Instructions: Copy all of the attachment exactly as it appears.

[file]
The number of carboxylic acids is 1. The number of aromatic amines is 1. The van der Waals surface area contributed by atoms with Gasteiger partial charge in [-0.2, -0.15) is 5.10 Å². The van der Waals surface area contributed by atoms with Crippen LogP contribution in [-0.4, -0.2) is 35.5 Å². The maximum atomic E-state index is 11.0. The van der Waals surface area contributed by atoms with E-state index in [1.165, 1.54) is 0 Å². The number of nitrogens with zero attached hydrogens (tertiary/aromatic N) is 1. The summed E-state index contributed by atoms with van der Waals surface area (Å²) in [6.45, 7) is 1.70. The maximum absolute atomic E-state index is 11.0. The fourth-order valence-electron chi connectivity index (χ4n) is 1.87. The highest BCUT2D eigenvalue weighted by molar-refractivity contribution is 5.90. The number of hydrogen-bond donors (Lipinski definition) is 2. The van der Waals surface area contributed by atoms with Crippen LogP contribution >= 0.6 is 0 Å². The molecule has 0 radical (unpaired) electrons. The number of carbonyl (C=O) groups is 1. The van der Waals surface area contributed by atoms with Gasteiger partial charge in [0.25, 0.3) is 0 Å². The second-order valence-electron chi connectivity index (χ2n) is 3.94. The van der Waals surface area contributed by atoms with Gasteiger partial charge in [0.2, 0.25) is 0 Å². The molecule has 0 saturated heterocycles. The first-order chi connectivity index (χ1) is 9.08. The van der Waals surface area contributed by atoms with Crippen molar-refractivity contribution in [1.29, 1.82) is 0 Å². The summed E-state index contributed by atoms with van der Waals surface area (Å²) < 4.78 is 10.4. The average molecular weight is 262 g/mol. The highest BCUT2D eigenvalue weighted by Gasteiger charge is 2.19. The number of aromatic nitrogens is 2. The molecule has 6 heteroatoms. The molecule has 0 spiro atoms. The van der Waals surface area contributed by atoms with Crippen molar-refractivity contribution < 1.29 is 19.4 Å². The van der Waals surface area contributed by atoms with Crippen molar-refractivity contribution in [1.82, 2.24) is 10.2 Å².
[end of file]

The number of carboxylic acids is 1. The number of aromatic amines is 1. The van der Waals surface area contributed by atoms with Gasteiger partial charge in [-0.2, -0.15) is 5.10 Å². The van der Waals surface area contributed by atoms with Crippen LogP contribution in [-0.4, -0.2) is 35.5 Å². The maximum atomic E-state index is 11.0. The van der Waals surface area contributed by atoms with E-state index in [1.165, 1.54) is 0 Å². The number of nitrogens with zero attached hydrogens (tertiary/aromatic N) is 1. The summed E-state index contributed by atoms with van der Waals surface area (Å²) in [6.45, 7) is 1.70. The maximum absolute atomic E-state index is 11.0. The fourth-order valence-electron chi connectivity index (χ4n) is 1.87. The highest BCUT2D eigenvalue weighted by molar-refractivity contribution is 5.90. The number of hydrogen-bond donors (Lipinski definition) is 2. The van der Waals surface area contributed by atoms with Crippen LogP contribution >= 0.6 is 0 Å². The molecule has 0 radical (unpaired) electrons. The number of carbonyl (C=O) groups is 1. The van der Waals surface area contributed by atoms with Gasteiger partial charge in [0.25, 0.3) is 0 Å². The second-order valence-electron chi connectivity index (χ2n) is 3.94. The van der Waals surface area contributed by atoms with Gasteiger partial charge in [0.2, 0.25) is 0 Å². The molecule has 0 saturated heterocycles. The first-order chi connectivity index (χ1) is 9.08. The van der Waals surface area contributed by atoms with Crippen molar-refractivity contribution in [1.29, 1.82) is 0 Å². The summed E-state index contributed by atoms with van der Waals surface area (Å²) < 4.78 is 10.4. The average molecular weight is 262 g/mol. The highest BCUT2D eigenvalue weighted by Gasteiger charge is 2.19. The number of aromatic nitrogens is 2. The molecule has 6 heteroatoms. The molecule has 0 spiro atoms. The van der Waals surface area contributed by atoms with Crippen molar-refractivity contribution < 1.29 is 19.4 Å². The van der Waals surface area contributed by atoms with Crippen molar-refractivity contribution in [1.82, 2.24) is 10.2 Å².